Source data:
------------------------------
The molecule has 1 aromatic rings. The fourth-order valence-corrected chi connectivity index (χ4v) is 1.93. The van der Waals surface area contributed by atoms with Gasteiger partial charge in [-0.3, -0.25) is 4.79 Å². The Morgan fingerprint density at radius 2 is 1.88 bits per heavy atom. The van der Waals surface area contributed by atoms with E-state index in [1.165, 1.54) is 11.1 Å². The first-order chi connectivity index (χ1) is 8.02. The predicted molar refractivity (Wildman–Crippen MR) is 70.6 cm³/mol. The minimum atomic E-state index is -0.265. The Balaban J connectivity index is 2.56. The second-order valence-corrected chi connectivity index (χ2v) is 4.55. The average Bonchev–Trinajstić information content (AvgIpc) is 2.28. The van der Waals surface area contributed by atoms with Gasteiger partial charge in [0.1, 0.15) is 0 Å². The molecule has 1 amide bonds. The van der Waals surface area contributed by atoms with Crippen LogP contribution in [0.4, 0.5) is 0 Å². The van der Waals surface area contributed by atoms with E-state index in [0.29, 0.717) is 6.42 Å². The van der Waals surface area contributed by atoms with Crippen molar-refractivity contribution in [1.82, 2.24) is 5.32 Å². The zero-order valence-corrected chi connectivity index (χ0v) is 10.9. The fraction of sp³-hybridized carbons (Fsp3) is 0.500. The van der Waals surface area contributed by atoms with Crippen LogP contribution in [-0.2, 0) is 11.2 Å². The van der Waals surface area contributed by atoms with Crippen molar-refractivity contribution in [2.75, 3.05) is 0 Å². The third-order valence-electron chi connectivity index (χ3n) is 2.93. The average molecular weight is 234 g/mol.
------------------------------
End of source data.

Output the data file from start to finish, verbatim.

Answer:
The molecule has 1 aromatic rings. The fourth-order valence-corrected chi connectivity index (χ4v) is 1.93. The van der Waals surface area contributed by atoms with Gasteiger partial charge in [-0.3, -0.25) is 4.79 Å². The Morgan fingerprint density at radius 2 is 1.88 bits per heavy atom. The van der Waals surface area contributed by atoms with E-state index in [1.165, 1.54) is 11.1 Å². The first-order chi connectivity index (χ1) is 8.02. The predicted molar refractivity (Wildman–Crippen MR) is 70.6 cm³/mol. The minimum atomic E-state index is -0.265. The Balaban J connectivity index is 2.56. The second-order valence-corrected chi connectivity index (χ2v) is 4.55. The average Bonchev–Trinajstić information content (AvgIpc) is 2.28. The van der Waals surface area contributed by atoms with Gasteiger partial charge in [0.1, 0.15) is 0 Å². The molecule has 1 amide bonds. The van der Waals surface area contributed by atoms with Crippen LogP contribution in [0.4, 0.5) is 0 Å². The van der Waals surface area contributed by atoms with E-state index in [0.29, 0.717) is 6.42 Å². The van der Waals surface area contributed by atoms with Crippen molar-refractivity contribution in [1.82, 2.24) is 5.32 Å². The zero-order valence-corrected chi connectivity index (χ0v) is 10.9. The fraction of sp³-hybridized carbons (Fsp3) is 0.500. The van der Waals surface area contributed by atoms with Crippen LogP contribution in [-0.2, 0) is 11.2 Å². The van der Waals surface area contributed by atoms with Crippen molar-refractivity contribution in [2.75, 3.05) is 0 Å². The third-order valence-electron chi connectivity index (χ3n) is 2.93. The average molecular weight is 234 g/mol.